There are three versions available depending on platform size, the RC, TC (tested here), and GC, which stand for Race, Trail, and Gravity.
Hope Technology TC Union details and specifications
Hope’s TC Union pedals are competitive in terms of weight at 450g per pair. For reference, all three variants of Hope’s new pedals have a starting weight within 16g of each other.
The TCs are built around a Cr-Mo axle (a titanium one will also be available), using three sealed bearings and a Norglide bushing to keep them spinning freely.
Of course, being Hope, the pedals’ bodies, which are available in six anodized colours, are CNC’d from aluminium billet. They feature four removable pins per side for additional grip when riding clipped out.
The clip mechanism is spring-loaded at the front and back. It’s made from stainless steel, so shouldn’t corrode or lose its looks throughout the life of the pedal.
Hope has forgone using SPD-compatible cleats and used its own proprietary system. It supplies two sets of cleats with either four degrees of float and a 12-degree release angle, or five degrees of float and a 13-degree release angle.
The pedals use a spring tensioning system, very similar to a Shimano SPD mechanism, which uses a 3mm allen key to wind on or off entry and release tension to your personal preference.
Hope Technology TC Union performance
If you like the feel of Shimano SPDs, you’ll feel right at home clipped into the Hope TC Unions.
I like my clips to have a reasonable amount of tension, so as not to easily clip out accidentally, but not be too tight, meaning that if I need to dab a foot or use a leg for balance I’m not hindered. I set the spring tension to about halfway through its adjustable range.
I settled on the four-degree cleat. I never felt this limited the float I feel comfortable with, so less twisting (12 degrees) to release made sense to me.
That said, on the trail I didn’t find a noticeable difference between the four-degree and five-degree cleat’s release feel. So, for riders who have two pairs of shoes, you can comfortably mount a set of cleats to each and not worry about experiencing huge differences.
Once engaged, the float gives the pedals a little wiggle room so you don’t feel locked in place. There’s a positive response from the springs when twisting to release, though, so I never clipped out by mistake.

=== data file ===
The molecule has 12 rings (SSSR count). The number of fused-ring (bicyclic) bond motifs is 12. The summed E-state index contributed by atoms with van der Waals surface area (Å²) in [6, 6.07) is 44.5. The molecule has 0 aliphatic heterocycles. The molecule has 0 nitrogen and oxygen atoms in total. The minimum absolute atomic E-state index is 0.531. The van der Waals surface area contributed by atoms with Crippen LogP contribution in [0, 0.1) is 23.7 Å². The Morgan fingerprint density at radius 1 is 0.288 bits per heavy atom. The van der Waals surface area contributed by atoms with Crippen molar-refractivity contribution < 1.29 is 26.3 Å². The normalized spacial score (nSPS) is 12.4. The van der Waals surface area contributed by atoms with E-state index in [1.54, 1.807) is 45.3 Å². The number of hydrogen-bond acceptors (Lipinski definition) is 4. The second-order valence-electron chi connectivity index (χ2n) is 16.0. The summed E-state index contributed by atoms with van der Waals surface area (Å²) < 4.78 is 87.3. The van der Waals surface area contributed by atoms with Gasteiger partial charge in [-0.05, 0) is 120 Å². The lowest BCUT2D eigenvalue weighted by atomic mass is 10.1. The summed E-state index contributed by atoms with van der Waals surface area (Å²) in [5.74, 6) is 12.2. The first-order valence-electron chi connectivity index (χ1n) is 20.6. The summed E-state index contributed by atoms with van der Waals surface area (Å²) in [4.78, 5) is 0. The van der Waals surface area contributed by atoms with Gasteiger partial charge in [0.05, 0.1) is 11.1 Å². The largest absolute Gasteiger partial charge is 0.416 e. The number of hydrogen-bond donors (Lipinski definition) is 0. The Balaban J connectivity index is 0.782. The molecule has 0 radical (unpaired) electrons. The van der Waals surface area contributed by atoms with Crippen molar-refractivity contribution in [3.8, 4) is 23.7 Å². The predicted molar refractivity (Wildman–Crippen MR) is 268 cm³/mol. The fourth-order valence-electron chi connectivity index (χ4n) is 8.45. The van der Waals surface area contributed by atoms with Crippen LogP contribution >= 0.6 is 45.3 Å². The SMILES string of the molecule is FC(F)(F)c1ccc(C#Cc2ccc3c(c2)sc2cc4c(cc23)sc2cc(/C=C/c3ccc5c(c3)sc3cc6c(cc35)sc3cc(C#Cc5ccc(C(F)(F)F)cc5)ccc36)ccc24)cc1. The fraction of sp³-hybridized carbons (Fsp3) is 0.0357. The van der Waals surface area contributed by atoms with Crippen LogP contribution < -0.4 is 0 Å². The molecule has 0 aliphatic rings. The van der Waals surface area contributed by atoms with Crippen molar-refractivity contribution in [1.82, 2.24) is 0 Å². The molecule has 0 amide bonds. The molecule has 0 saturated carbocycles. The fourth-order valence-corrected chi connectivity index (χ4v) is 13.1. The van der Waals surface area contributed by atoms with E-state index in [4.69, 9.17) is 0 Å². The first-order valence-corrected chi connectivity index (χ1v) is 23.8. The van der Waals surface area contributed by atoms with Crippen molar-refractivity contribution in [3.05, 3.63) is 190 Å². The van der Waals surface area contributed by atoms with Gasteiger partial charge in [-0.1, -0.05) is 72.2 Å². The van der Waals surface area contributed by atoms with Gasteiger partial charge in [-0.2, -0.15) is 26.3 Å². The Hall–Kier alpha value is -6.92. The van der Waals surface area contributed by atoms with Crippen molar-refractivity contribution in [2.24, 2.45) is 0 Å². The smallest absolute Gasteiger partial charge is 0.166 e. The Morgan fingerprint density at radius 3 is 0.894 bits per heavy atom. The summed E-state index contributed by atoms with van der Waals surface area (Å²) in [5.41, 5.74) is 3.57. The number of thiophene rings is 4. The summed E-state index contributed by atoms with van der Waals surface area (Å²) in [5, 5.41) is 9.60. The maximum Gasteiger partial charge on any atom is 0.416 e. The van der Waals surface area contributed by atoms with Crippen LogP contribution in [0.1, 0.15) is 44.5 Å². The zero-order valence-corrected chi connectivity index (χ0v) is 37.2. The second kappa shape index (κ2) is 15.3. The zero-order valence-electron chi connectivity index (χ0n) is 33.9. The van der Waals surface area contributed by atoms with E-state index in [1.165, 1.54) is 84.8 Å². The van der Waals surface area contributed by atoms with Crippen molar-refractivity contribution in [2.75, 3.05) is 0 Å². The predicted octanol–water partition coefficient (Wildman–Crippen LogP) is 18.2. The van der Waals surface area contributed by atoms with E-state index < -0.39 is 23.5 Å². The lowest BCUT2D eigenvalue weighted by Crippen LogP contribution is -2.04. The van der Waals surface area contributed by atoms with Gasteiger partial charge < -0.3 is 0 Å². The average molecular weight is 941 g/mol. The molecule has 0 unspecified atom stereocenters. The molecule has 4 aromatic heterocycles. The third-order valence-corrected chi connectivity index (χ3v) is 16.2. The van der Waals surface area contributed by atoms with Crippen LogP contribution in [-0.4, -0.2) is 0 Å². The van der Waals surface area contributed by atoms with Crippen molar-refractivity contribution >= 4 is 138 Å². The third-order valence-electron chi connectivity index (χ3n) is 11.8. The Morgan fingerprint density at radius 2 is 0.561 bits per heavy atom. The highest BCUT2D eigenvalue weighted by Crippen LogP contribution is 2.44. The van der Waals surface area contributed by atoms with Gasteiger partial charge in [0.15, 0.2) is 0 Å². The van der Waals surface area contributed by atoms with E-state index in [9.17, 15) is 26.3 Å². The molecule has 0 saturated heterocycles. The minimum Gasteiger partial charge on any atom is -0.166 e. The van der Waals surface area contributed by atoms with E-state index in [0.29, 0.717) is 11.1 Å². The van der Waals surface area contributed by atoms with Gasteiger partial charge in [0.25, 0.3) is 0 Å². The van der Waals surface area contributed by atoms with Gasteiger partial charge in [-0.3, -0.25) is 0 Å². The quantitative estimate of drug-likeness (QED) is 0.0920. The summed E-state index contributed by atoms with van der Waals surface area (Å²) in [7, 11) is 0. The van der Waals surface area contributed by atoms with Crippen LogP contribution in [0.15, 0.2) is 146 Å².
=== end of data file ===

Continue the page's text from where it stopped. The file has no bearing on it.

The cleats are ejected with a positive push once you unclip due to the dual spring mechanism. I never had to ‘twist a bit further’ or ‘wiggle my shoe’ to get free from the pedal. The cleat release was excellent.
On the flip side, when set up for my preferred release tension, about halfway on the pedals’ tension guide, clipping in was more difficult than with standard SPD-compatible pedals or Crankbrothers’ Egg Beater system.
I found the TC Unions needed more force to engage. For the trail riding these are aimed at, this isn’t an issue. But for gravity-focused riders, it’s maybe not ideal.
I noticed I had to take a fraction longer to concentrate on clipping back in. This wasn’t an issue in most situations, but on difficult, technical trails where my concentration could have been used better elsewhere, it wasn’t perfect.
The platform was large enough for riding on when clipped out and gave a reassuring amount of support. But the mechanism sits proud of the pedal body, and I found no benefit from having the pins installed versus them being removed, because they didn’t contact the sole of my shoes.
With the cleats being larger than with Shimano SPDs, and filling the cleat recess on the bottom of the shoes more, mud clearance could potentially be an issue there. But it’s not something I found to be a problem during testing.
How does the Hope TC Union compare to the Nukeproof Horizon CS?
Both of these pedals are very similar in size and weight, so how do they stack up against one another?
For a start, the Nukeproof is cheaper (£40 at the time of writing, at full retail price). The Nukeproof Horizon is also compatible with Shimano SPD cleats, while Hope uses its own system.
Once clipped in, both pedals feel very similar, with the same four degrees of float, and offer the same amount of support when riding clipped out.
Where these differ is how they feel to clip in and unclip. Clipping in, they require more force to engage. Clipping out, when you reach the end of the float with the Hope pedals you can feel the tension build in the spring as you twist the cleat.
Once the mechanism releases, it pops the cleat out with a push you don’t get from the Nukeproof, where you just keep applying twisting force to release them.
Hope Technology TC Union Clip pedals bottom line
The Hope TC Union pedal is a solid performer with an excellent release feel. Clipping in with a similar release tension to other pedals feels harder, but once engaged they seem very familiar.
A wide range of colours and serviceability makes them attractive, even if the price is quite high.